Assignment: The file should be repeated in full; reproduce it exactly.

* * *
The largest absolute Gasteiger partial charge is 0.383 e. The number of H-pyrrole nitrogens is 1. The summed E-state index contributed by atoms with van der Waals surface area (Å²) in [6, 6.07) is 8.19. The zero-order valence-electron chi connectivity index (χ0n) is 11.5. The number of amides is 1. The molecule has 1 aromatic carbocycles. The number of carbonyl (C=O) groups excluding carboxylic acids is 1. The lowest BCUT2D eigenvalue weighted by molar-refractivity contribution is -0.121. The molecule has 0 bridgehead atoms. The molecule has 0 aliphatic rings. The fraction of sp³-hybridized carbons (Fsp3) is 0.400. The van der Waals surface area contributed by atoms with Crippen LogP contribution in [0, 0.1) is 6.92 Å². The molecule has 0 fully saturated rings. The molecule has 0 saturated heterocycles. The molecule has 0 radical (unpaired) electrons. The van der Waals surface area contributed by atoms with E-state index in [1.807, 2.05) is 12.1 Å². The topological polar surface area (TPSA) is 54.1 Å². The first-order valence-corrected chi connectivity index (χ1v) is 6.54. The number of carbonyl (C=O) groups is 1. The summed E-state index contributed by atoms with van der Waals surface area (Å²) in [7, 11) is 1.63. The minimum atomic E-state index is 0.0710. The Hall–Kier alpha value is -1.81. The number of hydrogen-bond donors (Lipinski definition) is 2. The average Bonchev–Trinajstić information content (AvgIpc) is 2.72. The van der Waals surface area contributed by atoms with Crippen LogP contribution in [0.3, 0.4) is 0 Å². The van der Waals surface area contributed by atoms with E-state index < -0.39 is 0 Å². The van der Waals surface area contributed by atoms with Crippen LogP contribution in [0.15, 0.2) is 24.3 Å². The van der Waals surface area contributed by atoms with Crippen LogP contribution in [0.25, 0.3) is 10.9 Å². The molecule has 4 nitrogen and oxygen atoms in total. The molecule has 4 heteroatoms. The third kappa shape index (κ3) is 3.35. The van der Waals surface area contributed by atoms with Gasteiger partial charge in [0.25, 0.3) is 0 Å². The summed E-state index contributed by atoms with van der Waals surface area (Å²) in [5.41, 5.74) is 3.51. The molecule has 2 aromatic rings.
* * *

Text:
The largest absolute Gasteiger partial charge is 0.383 e. The number of H-pyrrole nitrogens is 1. The summed E-state index contributed by atoms with van der Waals surface area (Å²) in [6, 6.07) is 8.19. The zero-order valence-electron chi connectivity index (χ0n) is 11.5. The number of amides is 1. The molecule has 1 aromatic carbocycles. The number of carbonyl (C=O) groups excluding carboxylic acids is 1. The lowest BCUT2D eigenvalue weighted by molar-refractivity contribution is -0.121. The molecule has 0 bridgehead atoms. The molecule has 0 aliphatic rings. The fraction of sp³-hybridized carbons (Fsp3) is 0.400. The van der Waals surface area contributed by atoms with Crippen LogP contribution in [0, 0.1) is 6.92 Å². The molecule has 0 fully saturated rings. The molecule has 0 saturated heterocycles. The molecule has 0 radical (unpaired) electrons. The van der Waals surface area contributed by atoms with E-state index in [1.807, 2.05) is 12.1 Å². The topological polar surface area (TPSA) is 54.1 Å². The first-order valence-corrected chi connectivity index (χ1v) is 6.54. The number of carbonyl (C=O) groups is 1. The summed E-state index contributed by atoms with van der Waals surface area (Å²) in [7, 11) is 1.63. The minimum atomic E-state index is 0.0710. The Hall–Kier alpha value is -1.81. The number of hydrogen-bond donors (Lipinski definition) is 2. The average Bonchev–Trinajstić information content (AvgIpc) is 2.72. The van der Waals surface area contributed by atoms with Crippen LogP contribution in [0.3, 0.4) is 0 Å². The van der Waals surface area contributed by atoms with E-state index < -0.39 is 0 Å². The van der Waals surface area contributed by atoms with Crippen LogP contribution in [0.15, 0.2) is 24.3 Å². The van der Waals surface area contributed by atoms with Crippen LogP contribution in [0.25, 0.3) is 10.9 Å². The molecule has 4 nitrogen and oxygen atoms in total. The molecule has 4 heteroatoms. The third kappa shape index (κ3) is 3.35. The van der Waals surface area contributed by atoms with Gasteiger partial charge in [0.25, 0.3) is 0 Å². The summed E-state index contributed by atoms with van der Waals surface area (Å²) in [5.41, 5.74) is 3.51. The molecule has 2 aromatic rings.